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Older people in Galway to benefit from new ambulance service

 6 members of the National Ambulance Service Galway Pathfinder team standing in front of an ambulance. The ambulance is parked in an ambulance loading bay.



Galway has become the latest area to benefit from the HSE National Ambulance Service (NAS) led service Pathfinder.Designed to safely keep older people, who phone 112/999, in their own homes rather than taking them to a hospital emergency department, the service went live in Galway in May.

Pathfinder improves outcomes for older people by providing safe alternative care at home rather than in hospital and is provided in Galway by National Ambulance Service staff working with colleagues from Galway University Hospitals.

Already established in other parts of the country, this collaborative service is currently live in Dublin, Limerick, Tallaght,  Waterford, Kilkenny, Cork, and Letterkenny.

Pathfinder Rapid Response Team

The Pathfinder Rapid Response Team respond to 999/112 calls for older people (65 years and older) in their homes. The older person is assessed by both an advanced paramedic and an occupational therapist/physiotherapist.  Where safe, the team supports the older person at home rather than transporting them to the emergency department, by linking with a wide range of alternative hospital and community services. Pathfinder also operates a follow-up team (physiotherapy and occupational therapy) which provides immediate home-based rehabilitation, equipment provision, and case management in the subsequent days following a 999/112 call.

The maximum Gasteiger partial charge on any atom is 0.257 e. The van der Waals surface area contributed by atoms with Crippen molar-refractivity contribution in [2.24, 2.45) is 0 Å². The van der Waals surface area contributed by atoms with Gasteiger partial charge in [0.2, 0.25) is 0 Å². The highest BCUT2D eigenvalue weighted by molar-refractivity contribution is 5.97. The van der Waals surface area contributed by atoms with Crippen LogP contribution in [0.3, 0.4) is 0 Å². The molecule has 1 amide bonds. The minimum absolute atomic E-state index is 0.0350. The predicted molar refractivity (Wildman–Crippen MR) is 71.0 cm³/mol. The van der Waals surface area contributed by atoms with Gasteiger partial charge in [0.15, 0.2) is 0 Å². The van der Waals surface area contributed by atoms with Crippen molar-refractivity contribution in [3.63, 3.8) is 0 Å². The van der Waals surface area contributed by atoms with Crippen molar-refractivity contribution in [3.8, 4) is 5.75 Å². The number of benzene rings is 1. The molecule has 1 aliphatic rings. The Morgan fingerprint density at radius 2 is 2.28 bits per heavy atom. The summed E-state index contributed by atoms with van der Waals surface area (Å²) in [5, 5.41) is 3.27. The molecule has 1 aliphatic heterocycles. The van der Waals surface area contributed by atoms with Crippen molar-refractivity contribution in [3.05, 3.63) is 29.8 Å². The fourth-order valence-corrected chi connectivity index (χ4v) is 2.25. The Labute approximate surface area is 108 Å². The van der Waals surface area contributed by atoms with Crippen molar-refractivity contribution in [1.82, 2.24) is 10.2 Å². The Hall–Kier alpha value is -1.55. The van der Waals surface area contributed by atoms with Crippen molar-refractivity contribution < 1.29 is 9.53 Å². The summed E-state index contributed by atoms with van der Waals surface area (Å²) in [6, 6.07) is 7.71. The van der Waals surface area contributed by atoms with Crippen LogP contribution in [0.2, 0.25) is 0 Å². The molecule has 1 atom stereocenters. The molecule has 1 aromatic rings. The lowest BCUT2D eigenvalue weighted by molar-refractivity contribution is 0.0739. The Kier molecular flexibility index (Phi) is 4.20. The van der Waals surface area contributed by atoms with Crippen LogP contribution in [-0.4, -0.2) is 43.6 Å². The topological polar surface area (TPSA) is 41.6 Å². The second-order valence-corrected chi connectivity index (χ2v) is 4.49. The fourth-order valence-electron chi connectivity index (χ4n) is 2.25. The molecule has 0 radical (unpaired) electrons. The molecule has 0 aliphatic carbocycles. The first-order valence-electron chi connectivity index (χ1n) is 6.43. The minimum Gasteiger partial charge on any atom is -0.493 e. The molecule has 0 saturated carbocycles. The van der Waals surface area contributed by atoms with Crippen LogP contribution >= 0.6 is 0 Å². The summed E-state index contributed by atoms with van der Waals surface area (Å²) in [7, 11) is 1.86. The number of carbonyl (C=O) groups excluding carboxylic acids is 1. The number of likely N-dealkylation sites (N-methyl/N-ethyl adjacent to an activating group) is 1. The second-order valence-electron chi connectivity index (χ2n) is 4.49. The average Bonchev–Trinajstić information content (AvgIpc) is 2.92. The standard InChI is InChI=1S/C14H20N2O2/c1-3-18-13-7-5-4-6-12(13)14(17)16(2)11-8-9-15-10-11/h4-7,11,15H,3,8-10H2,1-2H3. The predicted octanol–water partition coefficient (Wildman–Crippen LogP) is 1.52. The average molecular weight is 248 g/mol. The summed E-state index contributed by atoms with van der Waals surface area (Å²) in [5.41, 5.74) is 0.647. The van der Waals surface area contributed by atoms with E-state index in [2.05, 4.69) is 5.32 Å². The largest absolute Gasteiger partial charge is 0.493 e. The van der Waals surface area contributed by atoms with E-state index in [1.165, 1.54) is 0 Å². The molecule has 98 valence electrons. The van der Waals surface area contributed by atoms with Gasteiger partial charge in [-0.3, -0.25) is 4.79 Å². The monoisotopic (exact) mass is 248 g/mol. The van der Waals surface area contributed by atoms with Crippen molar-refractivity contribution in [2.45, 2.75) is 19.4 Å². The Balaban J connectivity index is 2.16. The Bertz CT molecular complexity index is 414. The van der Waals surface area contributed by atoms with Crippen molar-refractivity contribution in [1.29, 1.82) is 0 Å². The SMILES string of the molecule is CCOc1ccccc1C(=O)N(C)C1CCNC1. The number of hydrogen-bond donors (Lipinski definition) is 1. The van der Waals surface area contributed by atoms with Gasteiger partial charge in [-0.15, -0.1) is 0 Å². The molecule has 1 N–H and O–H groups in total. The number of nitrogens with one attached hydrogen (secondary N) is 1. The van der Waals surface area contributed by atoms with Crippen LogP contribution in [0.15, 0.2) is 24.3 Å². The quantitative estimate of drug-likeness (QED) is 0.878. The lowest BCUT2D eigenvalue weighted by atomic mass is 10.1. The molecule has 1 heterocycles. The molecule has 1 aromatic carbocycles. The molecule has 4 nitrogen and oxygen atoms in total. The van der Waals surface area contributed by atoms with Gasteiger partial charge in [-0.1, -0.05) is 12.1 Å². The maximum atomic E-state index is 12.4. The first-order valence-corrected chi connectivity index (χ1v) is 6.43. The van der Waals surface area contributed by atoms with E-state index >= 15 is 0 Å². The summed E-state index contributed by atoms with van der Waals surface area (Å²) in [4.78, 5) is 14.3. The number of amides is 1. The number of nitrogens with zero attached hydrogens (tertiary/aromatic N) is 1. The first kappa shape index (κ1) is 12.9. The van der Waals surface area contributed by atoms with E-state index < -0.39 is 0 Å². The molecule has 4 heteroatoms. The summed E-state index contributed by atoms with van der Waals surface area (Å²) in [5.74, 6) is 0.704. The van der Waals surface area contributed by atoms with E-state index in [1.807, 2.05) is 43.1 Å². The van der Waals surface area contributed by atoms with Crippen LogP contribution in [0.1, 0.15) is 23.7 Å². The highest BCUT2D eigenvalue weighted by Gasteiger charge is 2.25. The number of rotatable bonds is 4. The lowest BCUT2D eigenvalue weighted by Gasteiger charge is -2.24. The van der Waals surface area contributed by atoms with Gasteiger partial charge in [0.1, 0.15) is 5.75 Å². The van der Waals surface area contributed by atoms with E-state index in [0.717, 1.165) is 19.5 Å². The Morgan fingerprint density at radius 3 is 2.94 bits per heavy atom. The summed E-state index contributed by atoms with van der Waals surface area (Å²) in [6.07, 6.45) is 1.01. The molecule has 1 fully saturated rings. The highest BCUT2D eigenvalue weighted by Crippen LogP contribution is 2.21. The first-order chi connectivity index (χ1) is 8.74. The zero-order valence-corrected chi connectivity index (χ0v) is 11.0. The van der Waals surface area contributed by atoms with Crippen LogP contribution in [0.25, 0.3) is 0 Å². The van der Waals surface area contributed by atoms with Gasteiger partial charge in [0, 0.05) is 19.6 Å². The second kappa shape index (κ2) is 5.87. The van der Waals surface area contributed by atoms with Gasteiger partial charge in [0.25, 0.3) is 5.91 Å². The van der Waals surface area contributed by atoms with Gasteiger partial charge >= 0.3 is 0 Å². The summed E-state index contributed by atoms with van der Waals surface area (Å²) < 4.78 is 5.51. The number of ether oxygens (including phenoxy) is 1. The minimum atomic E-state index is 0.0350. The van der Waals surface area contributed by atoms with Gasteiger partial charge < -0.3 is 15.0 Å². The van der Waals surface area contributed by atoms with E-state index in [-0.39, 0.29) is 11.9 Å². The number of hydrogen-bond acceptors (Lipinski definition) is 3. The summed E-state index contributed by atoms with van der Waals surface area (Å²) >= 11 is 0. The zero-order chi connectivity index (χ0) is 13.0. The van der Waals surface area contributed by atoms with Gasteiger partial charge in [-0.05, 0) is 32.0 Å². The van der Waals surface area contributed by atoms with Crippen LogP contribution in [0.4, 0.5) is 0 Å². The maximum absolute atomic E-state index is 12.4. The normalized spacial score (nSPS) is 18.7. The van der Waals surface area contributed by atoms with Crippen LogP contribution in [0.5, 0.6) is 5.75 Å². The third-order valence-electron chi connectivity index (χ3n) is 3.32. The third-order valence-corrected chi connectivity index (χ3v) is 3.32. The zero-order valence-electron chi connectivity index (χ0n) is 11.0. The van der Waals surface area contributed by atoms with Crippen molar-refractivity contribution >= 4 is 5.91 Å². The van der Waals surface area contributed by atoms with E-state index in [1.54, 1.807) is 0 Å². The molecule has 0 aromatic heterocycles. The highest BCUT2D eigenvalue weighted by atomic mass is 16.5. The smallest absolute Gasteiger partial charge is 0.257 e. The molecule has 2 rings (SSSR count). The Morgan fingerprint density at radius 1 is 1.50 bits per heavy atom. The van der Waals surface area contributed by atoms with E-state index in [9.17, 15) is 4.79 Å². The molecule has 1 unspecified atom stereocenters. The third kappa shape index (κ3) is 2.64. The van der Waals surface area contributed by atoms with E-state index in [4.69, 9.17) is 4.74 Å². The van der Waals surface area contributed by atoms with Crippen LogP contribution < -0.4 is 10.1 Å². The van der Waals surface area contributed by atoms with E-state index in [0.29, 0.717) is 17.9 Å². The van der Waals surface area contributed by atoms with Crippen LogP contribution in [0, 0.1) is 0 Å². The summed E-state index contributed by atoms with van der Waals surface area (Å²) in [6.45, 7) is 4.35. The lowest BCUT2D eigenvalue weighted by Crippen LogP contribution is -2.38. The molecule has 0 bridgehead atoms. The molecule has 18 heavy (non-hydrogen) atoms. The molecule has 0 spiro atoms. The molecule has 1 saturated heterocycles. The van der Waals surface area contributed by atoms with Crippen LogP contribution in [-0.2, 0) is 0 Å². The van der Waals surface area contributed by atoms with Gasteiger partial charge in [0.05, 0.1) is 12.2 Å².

On average two-thirds of patients seen by Pathfinder following a 999 call have remained at home rather than being brought to the ED.

Robert Morton, Director of the HSE National Ambulance Service, said the expansion of the NAS Pathfinder model is part of a plan to offer different groups of patients alternative options other than presenting to busy emergency departments:

“The National Ambulance Service is very pleased with the outcomes for individual patients being achieved by this service and we are delighted to be working with University Hospital Galway. This approach is improving outcomes by offering safe alternative care pathways for many older people in their own homes. Pathfinder is enabling NAS to connect 999 patients with the increasing range of community services being developed by the HSE.”

Welcoming the introduction of the service to Galway, Chris Kane, General Manager, University Hospital Galway, said the hospital was pleased to be able to offer this service to suitable older people in its catchment area: “We know that the Pathfinder model demonstrates that pre-hospital services can help to safely keep older people, who have phoned 112/99, in their own home rather than transporting them to a hospital ED for assessment.

“Pathfinder aims to reduce congestion in busy EDs and makes for a better environment for patients and staff on the floor whilst improving overall flow through the ED. The service enables increased ED capacity to care for other patients, by supporting this group of complex, frail patients at home.”

JJ McGowan, General Manager, NAS Operations West, added that “patients who present to the ED have non-urgent care needs that could be treated elsewhere. Overall, Pathfinder has shown that it is a safe and acceptable service for older people.”